because of their pernicious effect on competition and lack of any redeeming virtue are conclusively presumed to be unreasonable and therefore illegal without elaborate inquiry as to the precise harm they have caused or the business excuse for their use. This principle of per se unreasonableness not only makes the type of restraints which are proscribed by the Sherman Act more certain to the benefit of everyone concerned, but it also avoids the necessity for an incredibly complicated and prolonged economic investigation into the entire history of the industry involved, as well as related industries, in an effort to determine at large whether a particular restraint has been unreasonable . . . Among the practices which the courts have heretofore deemed to be unlawful in and of themselves are price fixing . . . division of markets . . . group boycotts . . . and tying arrangements.
Northern Pacific Ry. Co. v. United States, 356 U.S. 1, 5, 2 L. Ed. 2d 545, 78 S. Ct. 514 (1958).
Despite the Supreme Court's strong endorsement of the use of the per se rule in cases involving the above-mentioned restraints of trade, some lower courts have been hesitant to apply this rule in cases where professionals in the health care field are involved. See Everhart v. Jane C. Stormont Hospital, supra; Robinson v. Magovern, supra. This argument has recently been rejected by the Supreme Court in Arizona v. Maricopa County Medical Society, supra.
In Maricopa County, the defendants, like the defendants in the instant case, argued that courts "should not apply the per se rule . . . because the judiciary has little antitrust experience in the health care industry." 73 L. Ed. 2d at 62. However, the Court noted that "[this] argument quite obviously is inconsistent with Socony-Vacuum. In unequivocal terms, we stated that, 'whatever may be its peculiar problems and characteristics, the Sherman Act, so far as price-fixing agreements are concerned, establishes one uniform rule applicable to all industries alike.'" Id., citing United States v. Socony-Vacuum Oil Co., 310 U.S. 150, 222, 84 L. Ed. 1129, 60 S. Ct. 811 (1940). The Court also rejected the argument that the per se rule must be rejustified for every industry that has not been subject to significant antitrust litigation. 73 L. Ed. 2d at 63. Therefore, although Maricopa County involved only allegations of horizontal price-fixing, this Court agrees with plaintiff that other per se violations, including group boycotts and tying arrangements, apply equally to the health care profession. See Hyde v. Jefferson Parish Hospital District No. 2, supra. The Court, then, will deal with plaintiff's per se theories seriatim.
1. Illegal Tying Arrangement.
Plaintiff's first per se argument is that the agreement between defendants hospital and AAP constitutes an illegal tying arrangement. A tying arrangement is "an agreement by a party to sell one product but only on the condition that the buyer also purchases a different (or tied) product. . . ." Northern Pacific Ry. Co. v. United States, 356 U.S. 1, 2 L. Ed. 2d 545, 78 S. Ct. 514 (1958). The Supreme Court has recognized that "the vice of tying arrangements lies in the use of economic power in one market to restrict the competition on the merits in another regardless of the source from which the power is derived and whether the power takes the form of a monopoly or not." Id. at 11.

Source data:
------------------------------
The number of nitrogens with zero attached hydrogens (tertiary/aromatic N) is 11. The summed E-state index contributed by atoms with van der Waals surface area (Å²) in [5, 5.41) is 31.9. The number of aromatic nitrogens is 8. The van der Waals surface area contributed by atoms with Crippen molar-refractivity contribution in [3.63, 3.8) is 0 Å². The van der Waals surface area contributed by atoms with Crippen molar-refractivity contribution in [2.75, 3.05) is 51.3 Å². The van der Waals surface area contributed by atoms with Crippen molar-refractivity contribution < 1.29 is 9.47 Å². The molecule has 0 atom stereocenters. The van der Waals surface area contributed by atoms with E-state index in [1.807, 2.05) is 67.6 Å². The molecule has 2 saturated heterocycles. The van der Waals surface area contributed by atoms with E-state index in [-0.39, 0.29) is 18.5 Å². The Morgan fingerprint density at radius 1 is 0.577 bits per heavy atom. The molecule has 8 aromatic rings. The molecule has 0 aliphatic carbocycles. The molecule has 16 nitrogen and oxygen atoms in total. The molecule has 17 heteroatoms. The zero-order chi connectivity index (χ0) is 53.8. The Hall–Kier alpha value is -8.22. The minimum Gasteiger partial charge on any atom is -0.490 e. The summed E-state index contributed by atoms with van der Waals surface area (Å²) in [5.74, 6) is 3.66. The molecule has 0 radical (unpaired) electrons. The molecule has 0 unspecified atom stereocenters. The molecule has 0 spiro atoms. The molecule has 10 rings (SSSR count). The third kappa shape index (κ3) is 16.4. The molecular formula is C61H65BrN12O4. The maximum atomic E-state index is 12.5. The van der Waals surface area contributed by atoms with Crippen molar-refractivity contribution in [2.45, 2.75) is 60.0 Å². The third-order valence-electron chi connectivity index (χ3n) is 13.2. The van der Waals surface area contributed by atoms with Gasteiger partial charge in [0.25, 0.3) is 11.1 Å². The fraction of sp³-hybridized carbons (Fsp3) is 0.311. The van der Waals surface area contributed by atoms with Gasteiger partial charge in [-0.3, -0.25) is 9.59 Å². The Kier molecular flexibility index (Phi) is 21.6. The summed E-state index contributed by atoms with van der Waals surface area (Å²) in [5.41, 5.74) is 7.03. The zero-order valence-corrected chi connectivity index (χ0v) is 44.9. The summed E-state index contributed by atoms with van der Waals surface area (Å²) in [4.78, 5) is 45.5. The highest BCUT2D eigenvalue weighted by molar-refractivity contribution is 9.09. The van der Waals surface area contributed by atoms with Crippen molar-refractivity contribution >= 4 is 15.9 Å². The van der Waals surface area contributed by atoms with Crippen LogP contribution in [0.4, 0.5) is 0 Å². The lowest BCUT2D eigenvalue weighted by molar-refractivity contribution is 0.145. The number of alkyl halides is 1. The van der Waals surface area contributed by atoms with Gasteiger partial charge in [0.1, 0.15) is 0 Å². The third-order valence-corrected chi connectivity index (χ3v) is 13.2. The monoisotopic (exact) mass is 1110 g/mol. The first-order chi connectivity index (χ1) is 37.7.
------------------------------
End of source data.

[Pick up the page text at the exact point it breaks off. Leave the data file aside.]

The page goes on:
However, not all tying arrangements are proscribed by the Sherman Act. A tying arrangement is a per se violation of the Act when it exhibits the following four characteristics:
1. two separate products, the tying product and the tied product;
2. sufficient market power in the tying market to coerce purchase of the tied product;
3. involvement of a not insubstantial amount of interstate commerce in the tied market; and
4. anticompetitive effects in the tied market.
Bob Maxfield, Inc. v. American Motors Corp., 637 F.2d 1033, 1037 (5th Cir. 1981).
Plaintiffs contend that a tying arrangement exists here because the users of the hospital's operating rooms (the tying product) are also compelled to purchase the hospital's chosen anesthesia service (the tied product). Thus, it is contended that we are dealing with two distinct services which a buyer should be able to purchase separately. In support of this per se tying arrangement argument, plaintiff cites Hyde v. Jefferson Parish Hospital District No. 2, supra.
In Hyde, a plaintiff anesthesiologist was denied staff privileges at a New Orleans hospital because that hospital had an exclusive contract with a professional medical corporation for the provision of anesthesia services. Plaintiff filed suit against the hospital, alleging that the exclusive contract between the hospital and the professional corporation constituted a per se illegal tying arrangement. The district court refused to apply the per se rules of antitrust in this situation and granted judgment to the defendant under the "rule of reason." Hyde v. Jefferson Parish Hospital District No. 2, 513 F. Supp. 532 (E.D. La. 1981).
The Court of Appeals for the Fifth Circuit reversed the district court and held that the per se rules of antitrust law apply in cases involving professionals in the health-care industry and that the exclusive contractual arrangement between the hospital and the professional corporation constituted a per se illegal tying arrangement. Moreover, the court specifically rejected the trial court's finding that plaintiff had failed to demonstrate that the hospital dominated the market for its services. Hyde v. Jefferson Parish Hospital District No. 2, supra, 686 F.2d at 289.